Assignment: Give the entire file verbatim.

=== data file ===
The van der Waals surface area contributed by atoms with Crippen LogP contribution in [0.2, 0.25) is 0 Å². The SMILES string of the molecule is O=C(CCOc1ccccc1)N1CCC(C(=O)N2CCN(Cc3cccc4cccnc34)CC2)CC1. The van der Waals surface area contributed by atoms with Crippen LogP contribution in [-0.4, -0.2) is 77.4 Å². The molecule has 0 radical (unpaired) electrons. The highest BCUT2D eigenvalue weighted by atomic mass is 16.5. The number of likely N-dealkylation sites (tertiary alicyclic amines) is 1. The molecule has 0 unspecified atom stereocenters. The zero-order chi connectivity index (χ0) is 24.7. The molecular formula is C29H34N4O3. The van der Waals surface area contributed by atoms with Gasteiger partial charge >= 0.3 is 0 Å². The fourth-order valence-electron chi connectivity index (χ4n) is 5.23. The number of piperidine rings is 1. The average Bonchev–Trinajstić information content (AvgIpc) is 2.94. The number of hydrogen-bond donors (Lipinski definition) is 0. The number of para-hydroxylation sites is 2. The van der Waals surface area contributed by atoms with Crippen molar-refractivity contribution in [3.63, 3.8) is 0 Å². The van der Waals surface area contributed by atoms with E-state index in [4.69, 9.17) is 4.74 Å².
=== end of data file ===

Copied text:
The van der Waals surface area contributed by atoms with Crippen LogP contribution in [0.2, 0.25) is 0 Å². The SMILES string of the molecule is O=C(CCOc1ccccc1)N1CCC(C(=O)N2CCN(Cc3cccc4cccnc34)CC2)CC1. The van der Waals surface area contributed by atoms with Crippen LogP contribution in [-0.4, -0.2) is 77.4 Å². The molecule has 0 radical (unpaired) electrons. The highest BCUT2D eigenvalue weighted by atomic mass is 16.5. The number of likely N-dealkylation sites (tertiary alicyclic amines) is 1. The molecule has 0 unspecified atom stereocenters. The zero-order chi connectivity index (χ0) is 24.7. The molecular formula is C29H34N4O3. The van der Waals surface area contributed by atoms with Gasteiger partial charge >= 0.3 is 0 Å². The fourth-order valence-electron chi connectivity index (χ4n) is 5.23. The number of piperidine rings is 1. The average Bonchev–Trinajstić information content (AvgIpc) is 2.94. The number of hydrogen-bond donors (Lipinski definition) is 0. The number of para-hydroxylation sites is 2. The van der Waals surface area contributed by atoms with Crippen molar-refractivity contribution in [3.63, 3.8) is 0 Å². The van der Waals surface area contributed by atoms with E-state index in [4.69, 9.17) is 4.74 Å².